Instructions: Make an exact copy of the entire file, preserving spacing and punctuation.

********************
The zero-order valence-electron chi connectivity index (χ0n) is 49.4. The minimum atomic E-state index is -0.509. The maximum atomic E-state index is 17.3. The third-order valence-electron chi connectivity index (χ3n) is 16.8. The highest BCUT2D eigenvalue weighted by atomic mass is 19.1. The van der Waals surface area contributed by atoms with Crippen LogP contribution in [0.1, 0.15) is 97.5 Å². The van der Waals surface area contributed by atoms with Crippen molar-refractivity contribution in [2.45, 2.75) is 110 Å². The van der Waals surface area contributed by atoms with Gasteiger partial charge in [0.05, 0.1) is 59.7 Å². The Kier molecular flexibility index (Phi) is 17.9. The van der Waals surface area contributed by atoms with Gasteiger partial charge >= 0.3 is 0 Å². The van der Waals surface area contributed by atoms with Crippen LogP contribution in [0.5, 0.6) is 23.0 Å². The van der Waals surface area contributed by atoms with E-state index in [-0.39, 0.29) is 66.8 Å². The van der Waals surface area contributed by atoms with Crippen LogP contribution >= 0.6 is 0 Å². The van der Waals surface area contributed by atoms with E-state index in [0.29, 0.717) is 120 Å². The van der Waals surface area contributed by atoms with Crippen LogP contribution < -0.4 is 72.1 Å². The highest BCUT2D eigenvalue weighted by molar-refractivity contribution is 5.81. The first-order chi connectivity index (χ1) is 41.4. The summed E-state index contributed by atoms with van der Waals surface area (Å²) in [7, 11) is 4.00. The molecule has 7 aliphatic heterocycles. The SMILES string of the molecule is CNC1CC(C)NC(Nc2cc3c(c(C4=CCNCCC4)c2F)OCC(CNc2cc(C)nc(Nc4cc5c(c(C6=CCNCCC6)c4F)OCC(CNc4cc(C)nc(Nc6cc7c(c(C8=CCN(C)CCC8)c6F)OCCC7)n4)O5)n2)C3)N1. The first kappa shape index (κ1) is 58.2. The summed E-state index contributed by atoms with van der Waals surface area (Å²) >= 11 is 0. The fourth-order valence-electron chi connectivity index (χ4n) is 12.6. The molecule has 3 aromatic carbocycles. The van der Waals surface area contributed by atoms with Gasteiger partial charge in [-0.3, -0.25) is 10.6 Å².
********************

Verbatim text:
The zero-order valence-electron chi connectivity index (χ0n) is 49.4. The minimum atomic E-state index is -0.509. The maximum atomic E-state index is 17.3. The third-order valence-electron chi connectivity index (χ3n) is 16.8. The highest BCUT2D eigenvalue weighted by atomic mass is 19.1. The van der Waals surface area contributed by atoms with Crippen LogP contribution in [0.1, 0.15) is 97.5 Å². The van der Waals surface area contributed by atoms with Crippen molar-refractivity contribution in [2.45, 2.75) is 110 Å². The van der Waals surface area contributed by atoms with Gasteiger partial charge in [0.05, 0.1) is 59.7 Å². The Kier molecular flexibility index (Phi) is 17.9. The van der Waals surface area contributed by atoms with Gasteiger partial charge >= 0.3 is 0 Å². The van der Waals surface area contributed by atoms with Crippen LogP contribution in [0.5, 0.6) is 23.0 Å². The van der Waals surface area contributed by atoms with E-state index in [-0.39, 0.29) is 66.8 Å². The van der Waals surface area contributed by atoms with Crippen LogP contribution >= 0.6 is 0 Å². The van der Waals surface area contributed by atoms with E-state index in [0.29, 0.717) is 120 Å². The van der Waals surface area contributed by atoms with Crippen LogP contribution < -0.4 is 72.1 Å². The highest BCUT2D eigenvalue weighted by molar-refractivity contribution is 5.81. The first-order chi connectivity index (χ1) is 41.4. The summed E-state index contributed by atoms with van der Waals surface area (Å²) in [7, 11) is 4.00. The molecule has 7 aliphatic heterocycles. The SMILES string of the molecule is CNC1CC(C)NC(Nc2cc3c(c(C4=CCNCCC4)c2F)OCC(CNc2cc(C)nc(Nc4cc5c(c(C6=CCNCCC6)c4F)OCC(CNc4cc(C)nc(Nc6cc7c(c(C8=CCN(C)CCC8)c6F)OCCC7)n4)O5)n2)C3)N1. The first kappa shape index (κ1) is 58.2. The summed E-state index contributed by atoms with van der Waals surface area (Å²) >= 11 is 0. The fourth-order valence-electron chi connectivity index (χ4n) is 12.6. The molecule has 3 aromatic carbocycles. The van der Waals surface area contributed by atoms with Gasteiger partial charge in [-0.3, -0.25) is 10.6 Å².